“I heard him on C-SPAN this past week and he said, ‘You know, the president was assassinated. Two days later the murderer, flanked by police, is murdered in the police station. What the hell is going on?’ ”
Jewell said one piece of information that he has deduced from his studies is that no one asked Abraham Zapruder or his assistant, who shot a 26-second silent, color film of the assassination from Dealey Plaza, about claims of a second gunman on the grassy knoll near where Kennedy was killed.
Jewell, who has been to Dealey Plaza and the site of the killing 30 times, said Zapruder had climbed a pergola to shoot the film, placing him about 9 feet off the ground. Jewell said he climbed that same pergola on his last visit to Dealey Plaza about five weeks ago.
“From there, there was no way he could have missed someone firing a rifle from 20 yards to his right. Yet there has never been a word said about if they saw anything,” Jewell said.
He also said he travels frequently to Dallas on business and has not made 30 visits solely for his Kennedy research.
“I just try to stop by when I’m in town,” he said of the site, now a national park, which has remained unchanged in the 50 years since the shooting, except for some new grass and concrete.
Jewell also touched on some agency failures that he believes increased the difficulties in determining exactly how Kennedy was killed.
Chief among them was the hurried forensic autopsy, he said.
“Jacqueline Kennedy didn’t want an autopsy. She was obviously quite upset and didn’t want her husband’s body cut up. Robert Kennedy, his brother, kept his finger on things and kept pushing to get it done quickly. He didn’t want it to come out just what physical shape the president was in,” Jewell said.
“For instance, that his adrenal glands were nearly gone, that he was suffering from Addison’s disease for years. The president was likely in a great deal of pain from his health issues. Toxicology reports would have shown he was on uppers and downers and things that are illegal today. Those close to him, who knew him best, said he was a courageous man in dealing with the pain,” Jewell said.
The CIA at the time was focused on eliminating Castro, Jewell said, and there are reports they may have been using organized crime to get it done.
“They certainly didn’t want that known, and it wasn’t something they shared with the FBI or anyone else,” he said.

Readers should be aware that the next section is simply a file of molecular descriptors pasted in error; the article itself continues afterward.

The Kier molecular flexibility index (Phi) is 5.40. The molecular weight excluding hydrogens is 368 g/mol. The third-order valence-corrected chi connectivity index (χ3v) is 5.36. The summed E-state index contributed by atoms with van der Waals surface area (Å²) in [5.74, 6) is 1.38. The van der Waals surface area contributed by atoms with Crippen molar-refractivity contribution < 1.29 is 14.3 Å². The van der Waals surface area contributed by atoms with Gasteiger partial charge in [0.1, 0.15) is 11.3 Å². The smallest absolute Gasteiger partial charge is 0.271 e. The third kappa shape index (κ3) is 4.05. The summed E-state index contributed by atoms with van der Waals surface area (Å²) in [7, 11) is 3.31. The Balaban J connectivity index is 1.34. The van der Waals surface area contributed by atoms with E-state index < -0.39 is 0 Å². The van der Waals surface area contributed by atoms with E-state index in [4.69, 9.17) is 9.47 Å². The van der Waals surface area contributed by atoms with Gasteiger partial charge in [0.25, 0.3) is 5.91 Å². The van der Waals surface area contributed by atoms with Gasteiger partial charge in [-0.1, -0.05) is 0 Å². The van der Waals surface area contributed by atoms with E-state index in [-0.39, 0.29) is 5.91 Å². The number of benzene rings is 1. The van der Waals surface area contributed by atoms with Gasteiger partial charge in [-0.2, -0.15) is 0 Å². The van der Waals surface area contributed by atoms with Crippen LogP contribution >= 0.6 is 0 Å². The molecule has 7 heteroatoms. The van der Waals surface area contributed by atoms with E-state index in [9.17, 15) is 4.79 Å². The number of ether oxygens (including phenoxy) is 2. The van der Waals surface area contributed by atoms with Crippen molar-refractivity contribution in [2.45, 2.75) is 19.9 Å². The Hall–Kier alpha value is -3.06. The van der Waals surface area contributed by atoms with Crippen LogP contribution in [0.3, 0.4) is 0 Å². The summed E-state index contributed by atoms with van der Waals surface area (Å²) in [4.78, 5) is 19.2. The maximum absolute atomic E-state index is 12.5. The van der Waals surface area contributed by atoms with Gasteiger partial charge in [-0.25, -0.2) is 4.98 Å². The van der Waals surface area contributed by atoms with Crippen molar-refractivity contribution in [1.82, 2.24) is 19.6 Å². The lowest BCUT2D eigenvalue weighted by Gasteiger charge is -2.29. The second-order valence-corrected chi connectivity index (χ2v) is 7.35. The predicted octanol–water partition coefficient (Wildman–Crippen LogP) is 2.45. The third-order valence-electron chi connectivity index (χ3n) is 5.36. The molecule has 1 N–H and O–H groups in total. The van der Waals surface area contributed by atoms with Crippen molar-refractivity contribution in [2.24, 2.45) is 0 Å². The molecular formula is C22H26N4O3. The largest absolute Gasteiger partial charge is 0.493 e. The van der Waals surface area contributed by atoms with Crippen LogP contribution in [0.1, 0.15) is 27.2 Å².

Also embarrassing, he said, were reports that the FBI had crossed paths with Oswald about six weeks earlier, during a routine investigation. He came to the Dallas office and handed a hostile note to an agent there, informing him that he was not allowed to speak to Oswald’s wife again. The agent put the note in the file and when Kennedy was shot a short time later he gave the note to his supervisor.
“He was told to take the note and destroy it, because Oswald was dead and the case was closed,” Jewell said. The bureau didn’t want it known that they had let go the man blamed for shooting the president, he said.
Perhaps most embarrassing of all, Jewell said, are reports that Kennedy’s Secret Service agents were out drinking until 4 a.m. the day of the shooting.
“It was absolutely against the rules, but these were macho guys. Kennedy didn’t drink, but he was a macho guy too and that was how they did things,” he said.
Jewell, who left a job in forensic accounting in 2003 to assume the presidency of Grove City College, started his lecture circuit in 1967, the year he graduated from GCC with a degree in political science. He began lecturing in response to the interest that the assassination draws when anniversaries come around.
“I do a lot of public speaking, mostly to service clubs, on those anniversaries. There really hasn’t been anything new discovered. Kennedy died a martyr. We still think of him as 46, not 96, which he would have been,” he said.